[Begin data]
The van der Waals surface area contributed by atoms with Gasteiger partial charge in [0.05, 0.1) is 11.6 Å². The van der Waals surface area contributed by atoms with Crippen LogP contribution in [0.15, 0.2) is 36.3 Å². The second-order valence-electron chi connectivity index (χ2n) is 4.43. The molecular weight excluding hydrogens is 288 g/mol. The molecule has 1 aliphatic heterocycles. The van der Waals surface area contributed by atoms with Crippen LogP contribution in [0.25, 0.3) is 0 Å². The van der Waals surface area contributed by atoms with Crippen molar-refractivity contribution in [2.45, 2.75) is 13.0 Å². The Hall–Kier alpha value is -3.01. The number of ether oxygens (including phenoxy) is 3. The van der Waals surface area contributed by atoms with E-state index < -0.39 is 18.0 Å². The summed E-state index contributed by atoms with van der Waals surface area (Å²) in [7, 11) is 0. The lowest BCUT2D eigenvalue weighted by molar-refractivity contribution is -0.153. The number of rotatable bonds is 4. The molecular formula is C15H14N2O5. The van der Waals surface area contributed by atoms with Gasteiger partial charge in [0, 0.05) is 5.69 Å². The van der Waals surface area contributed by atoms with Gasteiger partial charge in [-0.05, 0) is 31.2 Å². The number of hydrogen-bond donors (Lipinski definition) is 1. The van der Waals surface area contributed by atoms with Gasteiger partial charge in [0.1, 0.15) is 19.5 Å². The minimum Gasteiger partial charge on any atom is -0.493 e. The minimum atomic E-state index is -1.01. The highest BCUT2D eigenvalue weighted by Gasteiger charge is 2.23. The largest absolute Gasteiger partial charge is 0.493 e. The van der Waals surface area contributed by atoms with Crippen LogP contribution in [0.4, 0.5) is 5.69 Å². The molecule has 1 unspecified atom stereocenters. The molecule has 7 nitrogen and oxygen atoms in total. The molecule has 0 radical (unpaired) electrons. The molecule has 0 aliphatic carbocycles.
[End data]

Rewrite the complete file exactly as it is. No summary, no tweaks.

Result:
The van der Waals surface area contributed by atoms with Gasteiger partial charge in [0.05, 0.1) is 11.6 Å². The van der Waals surface area contributed by atoms with Crippen LogP contribution in [0.15, 0.2) is 36.3 Å². The second-order valence-electron chi connectivity index (χ2n) is 4.43. The molecular weight excluding hydrogens is 288 g/mol. The molecule has 1 aliphatic heterocycles. The van der Waals surface area contributed by atoms with Crippen LogP contribution in [0.25, 0.3) is 0 Å². The van der Waals surface area contributed by atoms with Crippen molar-refractivity contribution in [2.45, 2.75) is 13.0 Å². The Hall–Kier alpha value is -3.01. The number of ether oxygens (including phenoxy) is 3. The van der Waals surface area contributed by atoms with E-state index < -0.39 is 18.0 Å². The summed E-state index contributed by atoms with van der Waals surface area (Å²) in [7, 11) is 0. The lowest BCUT2D eigenvalue weighted by molar-refractivity contribution is -0.153. The number of rotatable bonds is 4. The molecular formula is C15H14N2O5. The van der Waals surface area contributed by atoms with Gasteiger partial charge in [0, 0.05) is 5.69 Å². The van der Waals surface area contributed by atoms with Gasteiger partial charge in [-0.05, 0) is 31.2 Å². The number of hydrogen-bond donors (Lipinski definition) is 1. The van der Waals surface area contributed by atoms with Gasteiger partial charge in [0.1, 0.15) is 19.5 Å². The minimum Gasteiger partial charge on any atom is -0.493 e. The minimum atomic E-state index is -1.01. The highest BCUT2D eigenvalue weighted by Gasteiger charge is 2.23. The largest absolute Gasteiger partial charge is 0.493 e. The van der Waals surface area contributed by atoms with Crippen LogP contribution in [0.4, 0.5) is 5.69 Å². The molecule has 1 unspecified atom stereocenters. The molecule has 7 nitrogen and oxygen atoms in total. The molecule has 0 radical (unpaired) electrons. The molecule has 0 aliphatic carbocycles.